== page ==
MULTIPLE CHOICE QUESTIONS
Each question consists of a stem, which supplies the central question or
problem. Each question contains responses, from which individuals must
choose the correct response. Incorrect responses are called distracters, and the
correct response is simply called the answer.
Multiple-choice questions can appear in a variety of forms. The stem can
be a complete direct question as in the following:
Which of the following systems does the stomach belong?
Or, the stem can be in the form of an incomplete statement, as follows:
A neutered male horse is called a :
Individuals are asked to identify the best response from among those listed.
Multiple-Choice Questions can be used to measure achievement in all six
levels of the cognitive domain.
Constructing Multiple-Choice Questions-
The stem should be significant. The best stem for a multiple-choice question is
one that would make a good completion question if you didn't supply responses
to choose from. The stem should state the question or problem, sufficiently so
that only the right choice is justified as the answer.
MULTIPLE-CHOICE QUESTIONS FOR SIX COGNITIVE LEVELS
The following are the six cognitive levels that should be used in the
construction of your multiple choice questions. Construct one question from
each level for a total of 6 questions per week.
Knowledge/ Frying is a form of cooking by contact with
A. dry heat
B. hot oil
Comprehension/ A corner joint in which all crosscut surfaces are concealed is
Application/ If you have determined that you will need 10 six-foot lengths of 1"
x 6" stock, how many board feet will you need to buy?
Analysis/ The mare is to the stallion as the ewe is to the
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Synthesis/ If you were preparing a chocolate pudding using high heat, no
stirring, and unbeaten eggs, the result would be
A. lumpy texture
B. smooth texture
D. soft consistency
Evaluation/ Which of the following breakfast menus is nutritionally well
A. orange juice, frosted cereal, skim milk, apricot Danish
B. fried eggs, hash browns, donuts, coffee
C. tomato juice, coffee with cream, pancakes and syrup
D. orange juice, soft-cooked egg, whole wheat toast, skim milk
RULES FOR CONSTRUCTING MULTIPLE CHOICE QUESTIONS
Avoid all of the above and none of the above responses. Individuals can
assume that, if they find two responses that they know to be correct, the
answer has to be all of the above. One the other hand, if individuals can find
one answer that they know is correct, they can automatically rule out none of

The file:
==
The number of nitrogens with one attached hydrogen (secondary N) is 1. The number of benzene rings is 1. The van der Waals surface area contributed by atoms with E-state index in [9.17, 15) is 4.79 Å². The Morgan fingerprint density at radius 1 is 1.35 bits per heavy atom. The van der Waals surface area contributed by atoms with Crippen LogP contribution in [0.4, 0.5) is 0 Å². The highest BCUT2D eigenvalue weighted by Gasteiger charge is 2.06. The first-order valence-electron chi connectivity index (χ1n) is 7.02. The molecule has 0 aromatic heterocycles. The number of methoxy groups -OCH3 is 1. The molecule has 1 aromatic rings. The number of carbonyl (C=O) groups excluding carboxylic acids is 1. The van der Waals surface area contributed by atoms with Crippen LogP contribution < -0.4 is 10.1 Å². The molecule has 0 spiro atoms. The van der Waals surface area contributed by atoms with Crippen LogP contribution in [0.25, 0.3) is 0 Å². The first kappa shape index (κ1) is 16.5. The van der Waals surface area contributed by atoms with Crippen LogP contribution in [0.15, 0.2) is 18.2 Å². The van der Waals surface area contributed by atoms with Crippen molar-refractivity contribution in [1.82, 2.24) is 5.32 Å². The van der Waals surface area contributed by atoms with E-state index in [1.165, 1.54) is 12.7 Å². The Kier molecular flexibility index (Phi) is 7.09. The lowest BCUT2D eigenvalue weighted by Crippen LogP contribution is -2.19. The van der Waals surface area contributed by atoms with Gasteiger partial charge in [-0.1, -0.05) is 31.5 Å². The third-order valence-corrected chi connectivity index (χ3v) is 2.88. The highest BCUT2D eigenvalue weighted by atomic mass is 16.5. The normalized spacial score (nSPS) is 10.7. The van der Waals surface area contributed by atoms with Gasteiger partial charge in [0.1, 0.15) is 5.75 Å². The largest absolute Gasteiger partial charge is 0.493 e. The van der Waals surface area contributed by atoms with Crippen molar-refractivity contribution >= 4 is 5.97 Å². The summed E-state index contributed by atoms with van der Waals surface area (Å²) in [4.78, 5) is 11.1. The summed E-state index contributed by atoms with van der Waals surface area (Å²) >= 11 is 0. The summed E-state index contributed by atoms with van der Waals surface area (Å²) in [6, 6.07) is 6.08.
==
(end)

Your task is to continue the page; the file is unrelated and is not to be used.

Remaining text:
• Use four responses in each question. A B C D The more responses there are
in an question, the less likely it is that process of elimination. For our
purposes, use only four responses. Do not use "A and B", "A and C" etc... as
• If the stem contains opinions, say so. If you have identified a specific
authority as the source of the opinion indicate who the source is so the
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respondents can use their knowledge of this authority's opinion as the basis for
• Don't end your stem with a give-away. Sometimes, the last word in the stem
can give the answer away if you are not careful in writing your responses.
• All responses for a single stem should use the same grammatical form. If
your stem is an incomplete statement, each response should be stated in a
form that correctly completes the statement in the stem.
• All responses should be about the same length. Question analysis has
repeatedly shown that the correct response tends to be longer than the
• All distracters should be plausible.
• Avoid using negative statements in the stem. Research shows consistently,
however, that individuals do less well on multiple-choice questions that have a
negative statement in the stem.
• Most experts agree that it is less than ideal to emphasize negative learning.
• Never write a stem containing a double negative, especially a combination of
not and a negative adjective (e.g. not impossible or not unlikely).
• Avoid any pattern of response. People tend to put the correct response in the
middle of the list, apparently because they feel that putting it in the first or last
position will make the correctness of the answer too obvious.
• Don't give clues to one question in another. The catalytic converter in
common use since 1975, was invented by
When did the catalytic converter first come into common use?
• Fit the question to the objective it covers. One objective of this course is to be
able to apply knowledge. Your multiple-choice question should actually test the
ability to do just that.
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